With summer just around the corner, it’s time to start thinking about barbecues. While many people think beer when they think barbecue, I think wine! So the focus of today’s article is what wines go best with barbeques.
Guidelines for Choosing Great Barbecue Wines
Let’s start with a wonderful quote from Adam Perry Lang, owner of Daisy May’s BBQ USA in New York City. He says, “Wine is to barbecue what pickled ginger is to sushi—a palate cleanser.”
When you think of a palate cleanser, you think crisp, acidic and refreshing. Sparkling Wine fits the bill perfectly here, as do some acidic whites like Sauvignon Blanc and a dry Riesling.
Let’s follow Lang’s quote up with three rules from Wine Folly. They recommend that we:
- Look for a beer substitute – again, think Sparkling Wine;
- Chill everything – chilling a red brings out the fruitiness, which is a very good thing at a hot summer barbecue;
- Go cheap – you don’t want to force people to think harder than they need to at a casual summer get together.
Best Reds for Your Barbecues
If the weather isn’t too hot, Syrah and Zinfandel are two of the best red barbecue wines. According to Alexis Beltrami, you want “a young, bold, fruity and spicy red wine.” Syrah and Zinfandel, with their respective smokiness and pepper notes, are perfect here.
If you’re grilling steaks, you can go for a wider ranger of reds, including Cabernets. But if the weather is too hot, you run the risk of losing the wine’s aromas and having an un-refreshing experience.
Best Non-reds for Your Barbecues
According to Dick Rosano, “Sparkling wines beat the heat and play well with almost any grilled food. Stick to the quaffable wines like Prosecco or Cava, or maybe a light-bodied California bubbly, and leave the vintage Champagne in the cellar.”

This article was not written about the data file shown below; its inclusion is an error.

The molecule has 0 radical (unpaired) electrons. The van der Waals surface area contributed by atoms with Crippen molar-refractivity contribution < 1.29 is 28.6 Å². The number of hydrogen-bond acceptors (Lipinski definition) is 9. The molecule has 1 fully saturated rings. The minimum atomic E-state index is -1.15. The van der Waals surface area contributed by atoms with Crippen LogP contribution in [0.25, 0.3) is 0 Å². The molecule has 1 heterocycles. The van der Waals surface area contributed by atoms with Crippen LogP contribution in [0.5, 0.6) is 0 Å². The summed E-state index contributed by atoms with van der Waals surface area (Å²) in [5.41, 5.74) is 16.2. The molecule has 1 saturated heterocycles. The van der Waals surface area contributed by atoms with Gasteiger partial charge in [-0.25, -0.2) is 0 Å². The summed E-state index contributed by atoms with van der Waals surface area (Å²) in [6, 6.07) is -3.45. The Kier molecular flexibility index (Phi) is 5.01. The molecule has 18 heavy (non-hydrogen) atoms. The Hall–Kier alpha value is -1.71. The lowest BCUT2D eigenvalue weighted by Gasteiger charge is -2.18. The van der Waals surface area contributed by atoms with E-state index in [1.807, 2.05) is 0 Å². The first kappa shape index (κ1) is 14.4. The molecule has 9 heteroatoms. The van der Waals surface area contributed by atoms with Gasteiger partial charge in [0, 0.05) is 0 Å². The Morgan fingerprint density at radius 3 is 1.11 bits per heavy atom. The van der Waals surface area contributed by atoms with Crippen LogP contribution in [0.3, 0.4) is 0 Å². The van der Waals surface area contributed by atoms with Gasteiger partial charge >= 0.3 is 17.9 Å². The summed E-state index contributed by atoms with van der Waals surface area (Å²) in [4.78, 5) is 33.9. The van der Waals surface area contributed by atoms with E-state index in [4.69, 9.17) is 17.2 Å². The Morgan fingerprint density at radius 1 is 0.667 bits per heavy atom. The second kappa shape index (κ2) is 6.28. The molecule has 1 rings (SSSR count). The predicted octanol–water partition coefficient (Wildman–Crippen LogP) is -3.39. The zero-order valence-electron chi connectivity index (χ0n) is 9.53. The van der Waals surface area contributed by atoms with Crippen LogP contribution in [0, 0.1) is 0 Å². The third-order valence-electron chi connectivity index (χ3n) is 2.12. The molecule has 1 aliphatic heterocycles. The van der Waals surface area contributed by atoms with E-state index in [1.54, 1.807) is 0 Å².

If you’re not doing sparkling, go with a high acidity wine like Sauvignon Blanc or dry Riesling. If you’re serving fattier fish, a Chardonnay works well too.
Rosano also recommends Rosés, saying that they “add lift and ‘spirit’ to casual outdoor gatherings. Served brisk and cool, these wines have a bit more acidity than white wines to battle the grilled flavors of the food.”
Here’s to a delicious summer filled with barbeques, family, friends, good cheer, good fireworks, good food and good wine!
As an independent wine consultant with WineShop At Home, I absolutely enjoy bringing a taste of the Napa wine country home to you one sip at a time. Whether you simply love to drink wine, would like to host a tasting, seek a special gift, or are in search of a new wine jobs opportunity as a wine consultant, feel free to contact me for a truly unique wine tasting experience!
Betty Kaufman, WineShop At Home
Not to contradict Mr. Rosano (who certainly knows a lot more about wine than I do), but the description of rosés as more acidic than whites seems like an accidental misstatement. Red wines are generally less acidic than whites, not more. Rosés fall in between the two, i.e. less acidic than whites but more than reds.
But I certainly agree with his overall point – I enjoy rosés very much with BBQ and any other grilled dishes.
Yeah, I agree with you. But I liked his recommendation enough to include his quote 🙂